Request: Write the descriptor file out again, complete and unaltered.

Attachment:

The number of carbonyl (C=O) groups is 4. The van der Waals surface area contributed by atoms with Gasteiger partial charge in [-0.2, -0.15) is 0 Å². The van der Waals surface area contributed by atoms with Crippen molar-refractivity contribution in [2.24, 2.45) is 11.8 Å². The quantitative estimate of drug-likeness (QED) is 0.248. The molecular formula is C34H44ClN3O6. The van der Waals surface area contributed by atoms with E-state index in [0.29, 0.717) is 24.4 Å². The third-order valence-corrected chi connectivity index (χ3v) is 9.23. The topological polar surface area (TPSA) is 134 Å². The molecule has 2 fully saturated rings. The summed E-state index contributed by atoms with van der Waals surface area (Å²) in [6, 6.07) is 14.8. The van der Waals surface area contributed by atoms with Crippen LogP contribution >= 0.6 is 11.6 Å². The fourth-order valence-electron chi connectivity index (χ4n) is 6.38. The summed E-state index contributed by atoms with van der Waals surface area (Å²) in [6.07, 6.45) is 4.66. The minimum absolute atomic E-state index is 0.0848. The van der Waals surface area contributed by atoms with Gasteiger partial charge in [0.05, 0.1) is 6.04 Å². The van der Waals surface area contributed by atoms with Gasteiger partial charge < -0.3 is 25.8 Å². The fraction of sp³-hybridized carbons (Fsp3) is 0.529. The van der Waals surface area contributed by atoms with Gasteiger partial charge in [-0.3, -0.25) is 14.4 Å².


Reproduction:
The number of carbonyl (C=O) groups is 4. The van der Waals surface area contributed by atoms with Gasteiger partial charge in [-0.2, -0.15) is 0 Å². The van der Waals surface area contributed by atoms with Crippen molar-refractivity contribution in [2.24, 2.45) is 11.8 Å². The quantitative estimate of drug-likeness (QED) is 0.248. The molecular formula is C34H44ClN3O6. The van der Waals surface area contributed by atoms with E-state index in [0.29, 0.717) is 24.4 Å². The third-order valence-corrected chi connectivity index (χ3v) is 9.23. The topological polar surface area (TPSA) is 134 Å². The molecule has 2 fully saturated rings. The summed E-state index contributed by atoms with van der Waals surface area (Å²) in [6, 6.07) is 14.8. The van der Waals surface area contributed by atoms with Crippen LogP contribution >= 0.6 is 11.6 Å². The fourth-order valence-electron chi connectivity index (χ4n) is 6.38. The summed E-state index contributed by atoms with van der Waals surface area (Å²) in [6.07, 6.45) is 4.66. The minimum absolute atomic E-state index is 0.0848. The van der Waals surface area contributed by atoms with Gasteiger partial charge in [0.05, 0.1) is 6.04 Å². The van der Waals surface area contributed by atoms with Gasteiger partial charge < -0.3 is 25.8 Å². The fraction of sp³-hybridized carbons (Fsp3) is 0.529. The van der Waals surface area contributed by atoms with Gasteiger partial charge in [-0.3, -0.25) is 14.4 Å².